—Terence Sherlock

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9 April 2017: Palm Sunday of the Lord’s passion

Reading 1 Response Reading 2 Gospel
Is 50:4-7 Ps 22:8-9, 17-18, 19-20, 23-24 Phil 2:6-11 Mt 26:14–27:66 or
Mt 27:11-54 (short form)

Lent: songs and stories

Red_banner_sm As Lent draws to a close, the Lectionary readings for Palm Sunday give RCIA participants and the believing community many images to reflect on for Holy Week. Today’s readings include two songs and a story.

The two songs are Isaiah’s Suffering Servant song in the first reading (Is 50:4-7), and Paul’s Carmen Christi (L: “Song of the Christ”) in the second reading (Phil 2:6-11). I’ve written about these songs and their meanings in last year’s Palm Sunday reflection, found here.

The story is Matthew’s passion narrative. We can read other parts of the gospels as short stories that tell Jesus’ words or acts, but the passion narratives are one, continuous story. The passion narrative is rich and deep and deserves a full and careful reading. Throughout Matthew’s passion, Jesus’ accusers words and actions ironically reveal who Jesus really is:

  • The Sanhedrin. The chief priests ask Jesus under oath if Jesus is “the Messiah, the Son of God” (Mt 26:63). Jesus responds “You have said so,” an affirmative answer. The Sanhedrin convicts Jesus of blasphemy for speaking the truth about his messiahship and divinity.
  • Pilate. The chief priests bring Jesus to Pilate for trial. Before Pilate, the chief priests and elders accuse Jesus of sedition, a Roman capital offense, rather than blasphemy, a religious offense. Pilate asks Jesus if he is “King of the Jews” (Mt 27:11). Jesus responds “You say so,” an affirmative answer. Pilate convicts Jesus for speaking the truth about his kingdom (but not a kingdom Pilate would understand).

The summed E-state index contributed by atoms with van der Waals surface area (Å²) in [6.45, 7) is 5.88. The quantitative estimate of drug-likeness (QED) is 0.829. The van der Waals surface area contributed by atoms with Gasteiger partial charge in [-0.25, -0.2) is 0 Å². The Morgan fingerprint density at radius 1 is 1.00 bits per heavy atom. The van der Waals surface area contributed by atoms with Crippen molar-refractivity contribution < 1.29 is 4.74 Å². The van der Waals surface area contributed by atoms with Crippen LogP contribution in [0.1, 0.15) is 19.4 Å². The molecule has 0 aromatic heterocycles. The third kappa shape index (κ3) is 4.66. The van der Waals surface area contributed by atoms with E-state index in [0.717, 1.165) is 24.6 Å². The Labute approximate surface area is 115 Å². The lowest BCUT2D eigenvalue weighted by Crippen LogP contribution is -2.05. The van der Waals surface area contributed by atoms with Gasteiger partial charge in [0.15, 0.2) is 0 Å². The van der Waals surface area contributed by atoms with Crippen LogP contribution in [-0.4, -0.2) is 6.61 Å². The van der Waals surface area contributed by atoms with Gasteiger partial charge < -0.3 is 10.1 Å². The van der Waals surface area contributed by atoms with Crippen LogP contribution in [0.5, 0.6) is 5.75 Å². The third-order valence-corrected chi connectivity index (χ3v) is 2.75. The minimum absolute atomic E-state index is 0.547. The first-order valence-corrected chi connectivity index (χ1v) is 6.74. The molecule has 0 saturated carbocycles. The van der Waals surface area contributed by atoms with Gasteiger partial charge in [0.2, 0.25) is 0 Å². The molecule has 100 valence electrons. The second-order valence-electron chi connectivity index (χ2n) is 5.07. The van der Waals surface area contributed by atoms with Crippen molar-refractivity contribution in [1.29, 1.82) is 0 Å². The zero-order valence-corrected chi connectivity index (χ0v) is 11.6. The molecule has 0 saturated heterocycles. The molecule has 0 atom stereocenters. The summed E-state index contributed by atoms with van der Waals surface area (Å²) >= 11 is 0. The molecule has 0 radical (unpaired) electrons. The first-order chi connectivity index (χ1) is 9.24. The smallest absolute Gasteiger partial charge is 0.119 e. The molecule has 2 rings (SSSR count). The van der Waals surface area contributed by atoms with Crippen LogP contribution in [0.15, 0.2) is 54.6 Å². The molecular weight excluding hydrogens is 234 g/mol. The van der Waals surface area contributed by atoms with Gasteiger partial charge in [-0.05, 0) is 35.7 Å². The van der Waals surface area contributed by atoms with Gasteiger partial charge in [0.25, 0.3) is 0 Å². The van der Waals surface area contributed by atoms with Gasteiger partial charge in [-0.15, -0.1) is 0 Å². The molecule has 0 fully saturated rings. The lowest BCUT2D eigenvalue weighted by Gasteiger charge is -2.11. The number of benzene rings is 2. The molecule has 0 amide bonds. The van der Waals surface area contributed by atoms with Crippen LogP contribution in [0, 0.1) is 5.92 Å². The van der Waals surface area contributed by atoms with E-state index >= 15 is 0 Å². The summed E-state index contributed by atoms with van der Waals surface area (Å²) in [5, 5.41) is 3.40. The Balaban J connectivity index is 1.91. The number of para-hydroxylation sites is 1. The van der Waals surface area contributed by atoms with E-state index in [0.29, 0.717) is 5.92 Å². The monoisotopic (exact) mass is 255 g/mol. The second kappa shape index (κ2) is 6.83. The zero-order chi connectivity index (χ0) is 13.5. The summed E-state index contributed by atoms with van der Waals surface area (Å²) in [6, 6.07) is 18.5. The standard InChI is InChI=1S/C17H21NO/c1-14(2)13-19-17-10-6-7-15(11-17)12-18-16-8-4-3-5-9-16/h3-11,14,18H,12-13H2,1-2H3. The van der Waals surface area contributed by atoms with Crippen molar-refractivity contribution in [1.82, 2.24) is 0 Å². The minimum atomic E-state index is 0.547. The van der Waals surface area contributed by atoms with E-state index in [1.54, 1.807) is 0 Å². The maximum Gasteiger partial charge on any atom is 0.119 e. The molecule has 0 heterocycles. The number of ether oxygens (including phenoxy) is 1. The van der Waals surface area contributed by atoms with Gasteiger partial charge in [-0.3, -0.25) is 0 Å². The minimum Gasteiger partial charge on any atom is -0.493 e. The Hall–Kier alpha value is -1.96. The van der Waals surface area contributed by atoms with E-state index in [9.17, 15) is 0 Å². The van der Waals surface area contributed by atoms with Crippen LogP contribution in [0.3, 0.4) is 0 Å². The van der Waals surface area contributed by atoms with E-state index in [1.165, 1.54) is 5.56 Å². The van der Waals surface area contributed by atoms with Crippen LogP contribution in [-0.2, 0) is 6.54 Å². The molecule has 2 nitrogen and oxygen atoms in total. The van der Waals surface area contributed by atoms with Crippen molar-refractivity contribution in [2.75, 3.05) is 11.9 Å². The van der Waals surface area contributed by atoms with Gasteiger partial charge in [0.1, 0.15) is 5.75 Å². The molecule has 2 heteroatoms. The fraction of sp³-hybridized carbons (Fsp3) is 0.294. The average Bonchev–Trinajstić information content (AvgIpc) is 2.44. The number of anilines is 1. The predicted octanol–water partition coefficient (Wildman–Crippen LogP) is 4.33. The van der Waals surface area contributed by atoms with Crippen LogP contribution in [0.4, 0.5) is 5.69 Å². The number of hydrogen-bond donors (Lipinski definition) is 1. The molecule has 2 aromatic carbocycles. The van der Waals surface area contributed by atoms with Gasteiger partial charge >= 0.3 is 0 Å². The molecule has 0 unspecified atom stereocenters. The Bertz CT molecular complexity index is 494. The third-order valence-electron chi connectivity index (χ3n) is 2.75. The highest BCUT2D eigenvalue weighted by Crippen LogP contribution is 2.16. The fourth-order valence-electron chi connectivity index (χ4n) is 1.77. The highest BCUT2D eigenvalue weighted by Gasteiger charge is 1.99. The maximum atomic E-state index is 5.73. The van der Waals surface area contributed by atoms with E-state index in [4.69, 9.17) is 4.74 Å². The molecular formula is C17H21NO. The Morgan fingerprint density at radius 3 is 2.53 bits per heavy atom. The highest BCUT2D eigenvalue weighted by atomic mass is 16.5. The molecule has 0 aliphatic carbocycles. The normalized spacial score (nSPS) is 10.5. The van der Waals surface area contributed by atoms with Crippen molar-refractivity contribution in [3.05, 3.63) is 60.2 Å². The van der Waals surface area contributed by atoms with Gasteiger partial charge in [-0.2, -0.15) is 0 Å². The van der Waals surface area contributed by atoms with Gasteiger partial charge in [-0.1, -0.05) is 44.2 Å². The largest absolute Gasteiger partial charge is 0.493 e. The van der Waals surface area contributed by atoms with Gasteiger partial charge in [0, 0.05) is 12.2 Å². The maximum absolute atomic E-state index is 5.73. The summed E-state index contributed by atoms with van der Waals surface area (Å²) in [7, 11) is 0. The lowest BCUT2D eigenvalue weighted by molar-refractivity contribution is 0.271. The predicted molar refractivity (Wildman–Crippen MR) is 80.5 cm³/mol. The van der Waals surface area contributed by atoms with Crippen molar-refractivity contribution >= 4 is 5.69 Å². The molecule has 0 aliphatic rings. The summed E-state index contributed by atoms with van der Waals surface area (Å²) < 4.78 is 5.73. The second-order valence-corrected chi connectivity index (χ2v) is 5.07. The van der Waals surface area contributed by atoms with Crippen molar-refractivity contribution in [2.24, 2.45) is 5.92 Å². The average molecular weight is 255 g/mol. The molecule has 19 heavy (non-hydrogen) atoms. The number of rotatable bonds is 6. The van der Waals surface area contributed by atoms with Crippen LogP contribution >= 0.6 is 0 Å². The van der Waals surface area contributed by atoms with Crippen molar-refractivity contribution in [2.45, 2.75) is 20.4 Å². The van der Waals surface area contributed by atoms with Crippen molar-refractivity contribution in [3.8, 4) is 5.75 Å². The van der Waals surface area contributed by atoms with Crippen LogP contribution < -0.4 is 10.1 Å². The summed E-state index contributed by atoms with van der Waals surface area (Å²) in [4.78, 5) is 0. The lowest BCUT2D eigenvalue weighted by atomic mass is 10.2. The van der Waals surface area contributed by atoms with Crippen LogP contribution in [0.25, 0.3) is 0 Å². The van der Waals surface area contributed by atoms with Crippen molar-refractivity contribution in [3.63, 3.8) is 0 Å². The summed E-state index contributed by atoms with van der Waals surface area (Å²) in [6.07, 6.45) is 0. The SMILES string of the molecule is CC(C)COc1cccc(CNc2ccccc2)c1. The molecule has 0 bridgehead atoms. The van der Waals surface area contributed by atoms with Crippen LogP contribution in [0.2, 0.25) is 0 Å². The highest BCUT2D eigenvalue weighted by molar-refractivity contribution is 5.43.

• Barabbas. Barabbas is a Hebrew word meaning “son (bar) of his father (abba).” Pilate tells the crowd they must choose Barabbas or Jesus (Mt 27:17)–two sons of very different fathers. The crowd’s selection (Mt 27:21) is tinged with irony: they choose Barabbas, a revolutionary, who gives violence and death; rather than Jesus, the Father’s Son, who gives peace and eternal life.
  • Soldiers. The soldiers dress Jesus in a red military cloak and crown him with a “victory crown” (usually a diadem or laurel wreath, but the soldiers use thorns) to mock his kingship (Mt 27:29). Their actions reveal Jesus as Isaiah’s suffering servant (see the first reading, Is 50:4-7).
  • The centurion. At Jesus’ death, the Roman centurion and his men, witnessing the darkness and earthquake, acknowledge Jesus “was the son of God” (Mt 27:54). Matthew uses the centurion’s statement ironically: Romans considered the Roman emperor divine, the son of a god.

Palm Sunday introduces the most important feasts in the liturgical year. For RCIA participants, the Triduum–and especially the Easter Vigil–is the culmination of their journey to become full sacramental participants in our Catholic believing community. Their desire to become true disciples, to witness to the suffering servant and crucified savior, and to share Jesus’ resurrected life should make all of us stop and think. What do we think of Jesus’ saving act? How do we react to Jesus’ death? How to we participate in Jesus work? Where do we fit in Jesus’ story?

—Terence Sherlock

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2 April 2017: Fifth Sunday of Lent

Reading 1 Response Reading 2 Gospel
Ez 37:12-14 Ps 130:1-2, 3-4, 5-6, 7-8 Rom 8:8-11 Jn 11:1-45

A matter of death and life

Purple_banner_sm This week, John’s gospel reading invites the believing community to think about physical death and eternal life, and asks those preparing for Easter initiation to meditate on baptism’s death-to-life transformation.

John’s gospel tells of Jesus raising his friend, Lazarus, from death. This story is rich with meanings, but this reflection focuses on the story’s contrasts of physical death and eternal life, and on its baptismal imagery.